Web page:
The first Sherlock Holmes adventure is published, inspiring a devotion that surprised even the author. A devotion so strong that nearly 100 years later, a Baker Street Irregular and his wife, a member of an all-female Sherlockian group, take their 12-year-old daughter to the Adventuresses of Sherlock Holmes dinner. Here her love of Sherlock Holmes begins to flourish to the point that she is a member of the Baker Street Irregulars herself, almost a century after the last story by Sir Arthur Conan Doyle was published.
A mom who loves history is excited about a new children’s show called Doctor Who, sits down with her kids to watch, and falls in love. Four generations later, the entire family, ages 87 to 4, gathers around their Doctor Who-themed Christmas tree and plans dinner around the Doctor Who Christmas special. The four-year-old proudly wears his fez throughout dinner.
A six-year-old falls in love with Star Wars. Today she proudly debates the merits of the theatrical releases vs the enhanced 90s versions with her own child while trying not to trip over lightsabers and Star Wars action figures. Both of them are anxiously awaiting the new film, which they will see together.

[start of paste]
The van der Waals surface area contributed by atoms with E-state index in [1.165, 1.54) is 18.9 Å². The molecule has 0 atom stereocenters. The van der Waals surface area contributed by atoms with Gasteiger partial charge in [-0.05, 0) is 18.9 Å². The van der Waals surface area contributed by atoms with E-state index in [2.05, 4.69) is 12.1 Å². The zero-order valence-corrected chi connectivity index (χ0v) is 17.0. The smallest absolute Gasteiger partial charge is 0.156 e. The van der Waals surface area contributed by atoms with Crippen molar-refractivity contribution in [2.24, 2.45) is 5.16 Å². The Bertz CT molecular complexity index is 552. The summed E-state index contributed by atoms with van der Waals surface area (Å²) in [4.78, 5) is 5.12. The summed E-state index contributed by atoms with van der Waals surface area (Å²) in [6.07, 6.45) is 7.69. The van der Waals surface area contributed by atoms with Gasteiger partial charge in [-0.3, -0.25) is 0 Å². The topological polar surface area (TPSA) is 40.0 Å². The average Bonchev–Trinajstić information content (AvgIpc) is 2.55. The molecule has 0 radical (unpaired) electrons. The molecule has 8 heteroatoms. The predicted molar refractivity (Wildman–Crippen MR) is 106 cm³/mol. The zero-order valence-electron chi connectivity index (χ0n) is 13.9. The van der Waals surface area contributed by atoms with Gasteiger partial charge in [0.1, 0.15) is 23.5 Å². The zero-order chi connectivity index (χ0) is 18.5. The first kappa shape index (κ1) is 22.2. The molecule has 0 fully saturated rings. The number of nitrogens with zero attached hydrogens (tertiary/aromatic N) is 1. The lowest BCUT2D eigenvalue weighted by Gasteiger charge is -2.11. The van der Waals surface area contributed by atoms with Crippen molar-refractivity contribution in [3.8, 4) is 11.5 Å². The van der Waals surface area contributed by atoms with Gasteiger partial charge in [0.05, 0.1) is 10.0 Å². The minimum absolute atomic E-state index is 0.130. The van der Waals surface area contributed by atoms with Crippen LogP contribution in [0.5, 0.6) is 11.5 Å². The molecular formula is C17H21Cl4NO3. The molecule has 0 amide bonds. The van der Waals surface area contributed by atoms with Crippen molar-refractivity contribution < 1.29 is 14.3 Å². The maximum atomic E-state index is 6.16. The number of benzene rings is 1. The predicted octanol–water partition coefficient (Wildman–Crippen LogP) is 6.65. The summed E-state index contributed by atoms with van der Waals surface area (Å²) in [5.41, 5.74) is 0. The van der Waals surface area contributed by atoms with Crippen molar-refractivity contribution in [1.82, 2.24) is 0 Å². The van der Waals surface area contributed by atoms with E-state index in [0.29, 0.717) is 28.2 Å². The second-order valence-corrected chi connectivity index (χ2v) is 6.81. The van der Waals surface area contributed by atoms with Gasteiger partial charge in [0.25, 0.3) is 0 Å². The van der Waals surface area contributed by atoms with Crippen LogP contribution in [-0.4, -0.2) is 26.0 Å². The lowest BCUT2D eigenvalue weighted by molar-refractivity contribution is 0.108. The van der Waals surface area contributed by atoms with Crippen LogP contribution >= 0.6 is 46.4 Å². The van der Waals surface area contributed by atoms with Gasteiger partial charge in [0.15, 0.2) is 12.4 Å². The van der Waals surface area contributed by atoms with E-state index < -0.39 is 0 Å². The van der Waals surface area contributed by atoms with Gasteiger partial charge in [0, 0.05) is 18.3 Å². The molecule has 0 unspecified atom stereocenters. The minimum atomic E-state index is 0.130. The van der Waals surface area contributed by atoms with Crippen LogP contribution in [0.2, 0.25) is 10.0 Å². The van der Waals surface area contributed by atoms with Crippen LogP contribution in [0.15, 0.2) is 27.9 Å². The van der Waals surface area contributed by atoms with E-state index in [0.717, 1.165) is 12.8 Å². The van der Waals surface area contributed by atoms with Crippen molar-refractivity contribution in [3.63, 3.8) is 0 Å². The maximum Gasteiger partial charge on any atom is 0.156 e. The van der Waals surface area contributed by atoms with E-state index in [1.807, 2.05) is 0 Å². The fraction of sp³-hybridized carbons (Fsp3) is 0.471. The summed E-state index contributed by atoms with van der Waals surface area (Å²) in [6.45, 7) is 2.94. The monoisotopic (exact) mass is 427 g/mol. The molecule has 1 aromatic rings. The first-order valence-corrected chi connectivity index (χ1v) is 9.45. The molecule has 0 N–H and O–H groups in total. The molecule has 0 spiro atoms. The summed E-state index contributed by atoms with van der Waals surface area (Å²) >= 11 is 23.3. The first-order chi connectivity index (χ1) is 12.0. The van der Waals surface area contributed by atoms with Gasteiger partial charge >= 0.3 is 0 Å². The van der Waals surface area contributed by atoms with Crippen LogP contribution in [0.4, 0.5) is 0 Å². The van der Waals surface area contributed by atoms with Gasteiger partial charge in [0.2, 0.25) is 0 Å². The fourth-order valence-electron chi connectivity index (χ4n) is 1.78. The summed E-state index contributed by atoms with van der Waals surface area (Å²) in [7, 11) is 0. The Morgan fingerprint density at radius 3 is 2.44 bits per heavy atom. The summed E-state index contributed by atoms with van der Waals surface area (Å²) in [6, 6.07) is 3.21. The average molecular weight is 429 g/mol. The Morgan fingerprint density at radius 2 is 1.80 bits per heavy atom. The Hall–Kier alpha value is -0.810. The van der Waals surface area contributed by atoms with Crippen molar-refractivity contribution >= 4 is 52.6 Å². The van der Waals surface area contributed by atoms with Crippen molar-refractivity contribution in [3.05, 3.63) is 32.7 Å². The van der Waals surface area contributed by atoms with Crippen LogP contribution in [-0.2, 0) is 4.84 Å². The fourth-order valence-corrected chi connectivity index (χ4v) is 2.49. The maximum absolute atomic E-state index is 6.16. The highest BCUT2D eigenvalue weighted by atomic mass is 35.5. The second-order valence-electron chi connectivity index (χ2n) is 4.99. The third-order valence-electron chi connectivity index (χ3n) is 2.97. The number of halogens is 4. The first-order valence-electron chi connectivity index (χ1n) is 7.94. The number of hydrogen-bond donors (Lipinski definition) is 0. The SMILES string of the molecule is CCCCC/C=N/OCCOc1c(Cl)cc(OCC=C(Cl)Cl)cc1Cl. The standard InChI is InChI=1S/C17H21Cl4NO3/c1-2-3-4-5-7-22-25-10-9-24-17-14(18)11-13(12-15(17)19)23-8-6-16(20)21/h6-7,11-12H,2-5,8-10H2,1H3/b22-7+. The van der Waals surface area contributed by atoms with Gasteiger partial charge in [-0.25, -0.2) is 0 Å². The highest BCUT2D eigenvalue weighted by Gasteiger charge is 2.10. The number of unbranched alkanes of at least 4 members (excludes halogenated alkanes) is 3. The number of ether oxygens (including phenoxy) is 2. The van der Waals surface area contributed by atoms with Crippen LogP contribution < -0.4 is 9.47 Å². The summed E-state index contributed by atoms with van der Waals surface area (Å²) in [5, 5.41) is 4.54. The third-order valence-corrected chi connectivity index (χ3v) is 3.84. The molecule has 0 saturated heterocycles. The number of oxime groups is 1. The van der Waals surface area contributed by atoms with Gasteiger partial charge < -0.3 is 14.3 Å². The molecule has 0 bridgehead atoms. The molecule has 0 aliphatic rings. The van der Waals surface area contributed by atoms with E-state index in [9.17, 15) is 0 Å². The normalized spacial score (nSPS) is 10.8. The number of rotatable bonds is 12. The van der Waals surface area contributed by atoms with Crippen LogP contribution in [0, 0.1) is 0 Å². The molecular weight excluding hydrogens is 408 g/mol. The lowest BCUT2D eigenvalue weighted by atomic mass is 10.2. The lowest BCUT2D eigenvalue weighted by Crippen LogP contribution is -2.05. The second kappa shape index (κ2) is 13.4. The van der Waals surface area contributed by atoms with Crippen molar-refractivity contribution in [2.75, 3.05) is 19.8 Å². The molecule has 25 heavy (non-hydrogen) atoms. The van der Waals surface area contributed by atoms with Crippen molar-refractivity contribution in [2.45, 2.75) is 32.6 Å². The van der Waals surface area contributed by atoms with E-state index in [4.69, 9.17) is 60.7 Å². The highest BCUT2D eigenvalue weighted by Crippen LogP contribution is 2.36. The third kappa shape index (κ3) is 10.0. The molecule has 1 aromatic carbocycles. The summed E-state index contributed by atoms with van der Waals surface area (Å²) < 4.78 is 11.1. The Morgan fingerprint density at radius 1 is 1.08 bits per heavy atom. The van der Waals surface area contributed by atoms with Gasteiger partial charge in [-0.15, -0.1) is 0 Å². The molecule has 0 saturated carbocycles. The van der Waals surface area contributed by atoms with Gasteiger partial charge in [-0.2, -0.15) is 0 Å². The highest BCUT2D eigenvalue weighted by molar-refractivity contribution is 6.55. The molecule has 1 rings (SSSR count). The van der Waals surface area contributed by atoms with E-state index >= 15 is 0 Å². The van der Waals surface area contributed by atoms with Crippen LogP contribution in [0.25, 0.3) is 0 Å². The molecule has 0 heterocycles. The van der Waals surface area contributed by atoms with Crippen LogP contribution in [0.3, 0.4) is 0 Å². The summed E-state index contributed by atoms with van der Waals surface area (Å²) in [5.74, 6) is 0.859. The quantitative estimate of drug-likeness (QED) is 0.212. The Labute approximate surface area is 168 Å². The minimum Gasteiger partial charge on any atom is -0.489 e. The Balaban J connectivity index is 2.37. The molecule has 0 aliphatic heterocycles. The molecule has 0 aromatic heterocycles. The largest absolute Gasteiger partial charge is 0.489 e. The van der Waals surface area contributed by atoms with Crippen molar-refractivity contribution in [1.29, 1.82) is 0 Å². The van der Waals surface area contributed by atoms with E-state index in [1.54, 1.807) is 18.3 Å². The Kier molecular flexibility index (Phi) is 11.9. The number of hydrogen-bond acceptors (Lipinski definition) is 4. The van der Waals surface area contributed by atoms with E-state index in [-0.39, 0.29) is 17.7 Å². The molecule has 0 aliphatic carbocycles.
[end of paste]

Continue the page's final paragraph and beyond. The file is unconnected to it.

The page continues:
A dad decides to skip E.T. and take his daughter to see The Wrath of Khan. A decade later, the child finds a Star Trek convention, and a lifelong passion for this fictional universe is born. The dad still loves to tell the story of her discoveries at every family gathering.
The new Muppets movie is released. A twentysomething wonders who’d be better to see the movie with than her mom. After all, she was the one who first introduced her to the joy of the Muppets as a small child.
Fandom is ageless. One of the most amazing things about fandom is the pure joy fans find in sharing their love of their fandom with others. Sometimes this takes the form of sharing the source material with their own kids. Other times, it takes the form of fanworks. In both cases, the sharing keeps the passion of the original fans alive while also sparking new love in the next generations.
Sharing fanworks and preserving fannish history for the future is a job larger than any one person or family, though. That’s where the OTW’s many projects come in, from Legal fighting for the DMCA exemption for fan video makers, to Open Doors preserving works that would otherwise disappear, to Fanlore allowing fans to read about and add to the record of the history of their fandom.
In order for the OTW’s efforts to continue, we need your help. Your donations are what enable us to preserve and protect these works for the next generation. Please help share your love of fandom and donate to the OTW today!